Cliff Curtis And Tearapa Kahi Discuss Muru, It’s Inspiration – Deadline


Welcome back to the Scene to Seen Podcast, I am your host Valerie Complex–assistant editor and film writer at Deadline. Had some technical difficulties yesterday, so that’s why the episode didn’t publish Tuesday, but it’s a new day, and here we are.

On today’s episode, I chat with native New Zealanders actor Cliff Curtis and director Tearapa Kahi about the new film Muru, which had its premiere at the Toronto International Film Festival this year. In the discussion Curtis and Kahi talk about the incident that inspired Muru, police brutality within the Maori community, and their personal encounters with the police. 

Inspired by actual events, Muru is the powerful story of local Police Sergeant ‘Taffy’ Tāwharau who recently returned home to the remote Ruatoki valley to look after his sick father.

Taffy’s father’s close associate, Tame Iti runs a series of boot camps in the valley called ‘Rama’ (fire light). These camps are centered around survival skills and to keep their shared Tūhoe identity alive. Despite many invitations, Taffy has never attended Camp Rama. Unknown to everyone in the valley, Rama has been under police surveillance for six months and when a troubled youth (Rusty) fires a loaded rifle, surveillance footage triggers a response, led by Captain Gallagher and an elite STG unit.

The 2007 New Zealand police raids were a series of armed police raids conducted on October 15 and 16, 2007, but it was really the government assuming that Tame Iti was a domestic terrorist. I don’t want to go any further into the story, you’ve got to hear it from them.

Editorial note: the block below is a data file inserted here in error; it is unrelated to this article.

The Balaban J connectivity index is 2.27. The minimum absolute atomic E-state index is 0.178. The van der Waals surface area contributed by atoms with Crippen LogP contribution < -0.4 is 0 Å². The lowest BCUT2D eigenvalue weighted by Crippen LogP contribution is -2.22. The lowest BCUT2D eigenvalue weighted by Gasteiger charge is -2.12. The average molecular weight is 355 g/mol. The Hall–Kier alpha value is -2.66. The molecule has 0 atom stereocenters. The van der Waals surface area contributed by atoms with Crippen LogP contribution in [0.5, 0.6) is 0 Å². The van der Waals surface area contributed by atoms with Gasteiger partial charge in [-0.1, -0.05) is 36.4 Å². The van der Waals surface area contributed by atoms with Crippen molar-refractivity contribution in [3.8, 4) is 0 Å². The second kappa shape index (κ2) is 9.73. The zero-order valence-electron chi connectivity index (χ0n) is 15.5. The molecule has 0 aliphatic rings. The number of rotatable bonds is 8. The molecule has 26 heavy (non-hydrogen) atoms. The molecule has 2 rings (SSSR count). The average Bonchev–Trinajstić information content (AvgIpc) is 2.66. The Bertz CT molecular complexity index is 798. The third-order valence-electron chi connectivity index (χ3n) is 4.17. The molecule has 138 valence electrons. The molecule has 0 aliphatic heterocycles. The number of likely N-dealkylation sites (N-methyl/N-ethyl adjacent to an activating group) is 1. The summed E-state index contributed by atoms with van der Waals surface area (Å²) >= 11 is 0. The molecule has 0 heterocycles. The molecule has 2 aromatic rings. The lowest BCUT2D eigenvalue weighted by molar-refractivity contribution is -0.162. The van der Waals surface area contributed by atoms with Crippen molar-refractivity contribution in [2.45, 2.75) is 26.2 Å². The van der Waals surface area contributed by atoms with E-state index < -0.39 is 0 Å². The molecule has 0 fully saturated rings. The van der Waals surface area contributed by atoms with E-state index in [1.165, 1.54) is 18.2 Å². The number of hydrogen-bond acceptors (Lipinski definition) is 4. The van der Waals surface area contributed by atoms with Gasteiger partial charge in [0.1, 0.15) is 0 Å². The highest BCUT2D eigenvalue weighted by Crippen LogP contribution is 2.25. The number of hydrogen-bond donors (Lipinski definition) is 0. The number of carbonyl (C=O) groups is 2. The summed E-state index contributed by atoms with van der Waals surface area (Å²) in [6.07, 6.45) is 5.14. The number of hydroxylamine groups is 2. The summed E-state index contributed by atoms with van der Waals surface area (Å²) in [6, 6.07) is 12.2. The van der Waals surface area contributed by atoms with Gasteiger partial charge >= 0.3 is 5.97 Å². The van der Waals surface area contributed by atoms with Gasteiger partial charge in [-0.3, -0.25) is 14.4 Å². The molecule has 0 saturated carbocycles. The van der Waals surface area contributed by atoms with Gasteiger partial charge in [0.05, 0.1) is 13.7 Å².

Early ideas for Muru the film were developed by Tearapa Kahi, Cliff Curtis and Tame Iti in 2015. Curtis and Kahi have had a longstanding relationship beginning in 2007 when Curtis was Executive Producer on one of Kahi’s short films.

Curtis is a New Zealand born actor with extensive local and international credits. He made his feature film debut in Jane Campion’s critically-acclaimed, Academy Award-winning The Piano before starring in Once Were Warriors as Uncle Billy and Whale Rider. In 2014 Curtis starred in James Napier Robertson’s box office hit The Dark Horse, taking home Best Actor at the New Zealand Film Awards. Other credits include Martin Scorsese’s Bringing Out The Dead, David O’Russell’s Three Kings, Antoine Fuqua’s Training Day, Len Wiseman’s Live Free or Die Hard, and Danny Boyle’s Sunshine.

Kahi has written and directed documentaries, award-winning shorts, and the film Mt Zion, starring Stan Walker — the most successful local cinema release of 2012. He has since directed two feature-length music documentaries: acclaimed Moa-nominated Poi E: The Story of Our Song in 2016, and Herbs – Songs of Freedom in 2019. Other directing credits include: Taua – War Party and The Speaker. 

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